BERLIN (Reuters) - Germany’s new Foreign Minister Frank-Walter Steinmeier criticised both Russia and the European Union in his inaugural speech for failing to recognise Ukraine’s divisions and placing the country in an impossible situation.
The Social Democrat (SPD) returned on Tuesday to the post he held during Angela Merkel’s first “grand coalition” government from 2005-2009.
Merkel’s conservatives came out on top in a federal election in September but were forced into another alliance with the centre-left.
“It is scandalous how Russia used Ukraine’s economic plight in order to prevent the signing of the association agreement with the European Union. Just as scandalous is the violent behaviour of the Ukrainian security forces against peaceful demonstrators,” he said, according to the text of his speech.
But he also said the EU had to ask whether it had underestimated how divided and weak Ukraine was and whether Kiev had been overburdened by being forced to choose between Europe and Russia.
He suggested Brussels may have misjudged Moscow’s determination and its emotional, historical and economic ties to Kiev.
“Those are questions we and Europeans need to answer. The only thing I’m sure of is that we presented a financial and economic package which fell far short of what was needed to keep Ukraine competitive and bind it economically to Europe.”
Steinmeier said he would travel to Poland on Thursday to discuss Ukraine with the Poles.
Ukraine President Viktor Yanukovich began talks with his Russian counterpart Vladimir Putin in the Kremlin on Tuesday, hoping to secure new Russian loans after spurning the trade deal with Europe in favour of ties with Kiev’s former Soviet master.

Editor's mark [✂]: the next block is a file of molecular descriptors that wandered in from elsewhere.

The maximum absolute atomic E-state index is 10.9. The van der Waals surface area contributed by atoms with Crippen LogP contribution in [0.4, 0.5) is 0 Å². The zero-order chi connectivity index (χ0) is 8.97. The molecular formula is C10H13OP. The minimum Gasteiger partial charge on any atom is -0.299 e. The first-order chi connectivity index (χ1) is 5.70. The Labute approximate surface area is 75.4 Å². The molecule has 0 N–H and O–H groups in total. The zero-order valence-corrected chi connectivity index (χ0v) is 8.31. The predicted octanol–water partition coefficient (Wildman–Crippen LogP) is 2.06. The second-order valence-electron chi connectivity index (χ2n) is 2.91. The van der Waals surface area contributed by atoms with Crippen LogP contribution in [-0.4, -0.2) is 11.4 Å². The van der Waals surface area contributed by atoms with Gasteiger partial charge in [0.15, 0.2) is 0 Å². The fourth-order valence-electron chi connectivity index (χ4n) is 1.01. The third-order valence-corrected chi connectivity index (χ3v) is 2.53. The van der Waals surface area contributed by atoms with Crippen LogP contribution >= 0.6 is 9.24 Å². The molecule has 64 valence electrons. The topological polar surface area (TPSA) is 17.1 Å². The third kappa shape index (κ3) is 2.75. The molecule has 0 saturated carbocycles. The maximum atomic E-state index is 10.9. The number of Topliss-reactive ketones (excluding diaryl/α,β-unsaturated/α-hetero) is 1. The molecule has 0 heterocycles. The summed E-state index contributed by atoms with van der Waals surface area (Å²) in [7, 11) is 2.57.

Yanukovich is also seeking a reduction in the price of vital Russian gas supplies to help stave off an economic crisis, even though it could fuel new anti-government protests in the snowbound Ukrainian capital.
Just days ago Steinmeier’s Free Democrat predecessor Guido Westerwelle, walked through Kiev’s Independence Square flanked by opposition leaders, earning a stiff rebuke for his “interference” from Russia.
One of the opposition leaders in Ukraine, Vitaly Klitschko, called on Steinmeier on Tuesday to visit the square and mediate.
Russia had threatened to impose sanctions on the country of 46 million, including hindrances to Ukrainian imports should Kiev opt to strengthen its links to the EU.
Ukraine needs help to cover an external funding gap of $17 billion. Sources said a loan deal with Moscow could be worth $15 billion, with Russia providing about $3-5 billion up front.
The most Brussels has so far offered Ukraine is 610 million euros ($838 million) although EU officials are in discussion with the International Monetary Fund, the World Bank and other financial institutions on ways to help.
Steinmeier and the SPD are viewed as more pragmatic towards Russia than Merkel’s conservatives or the FDP, and their coalition agreement with the chancellor contains a separate section dedicated to ties with Russia, which her 2009 deal with the FDP did not.
As the architect of Germany’s “modernisation partnership” with Moscow, and a key ally of Angela Merkel’s predecessor Gerhard Schroeder, who cultivated a hearty, macho rapport with Putin, Steinmeier is seen launching a greater push for dialogue.
“Our relations with difficult partners like China and Russia should be characterised by composure and self-confidence,” he said. He said he had followed the partnership with Moscow soberly and without rose-coloured glasses.
“It is a concept which needs investment from both sides, and for which enough courage, creative and readiness was lacking.”
Editing by Noah Barkin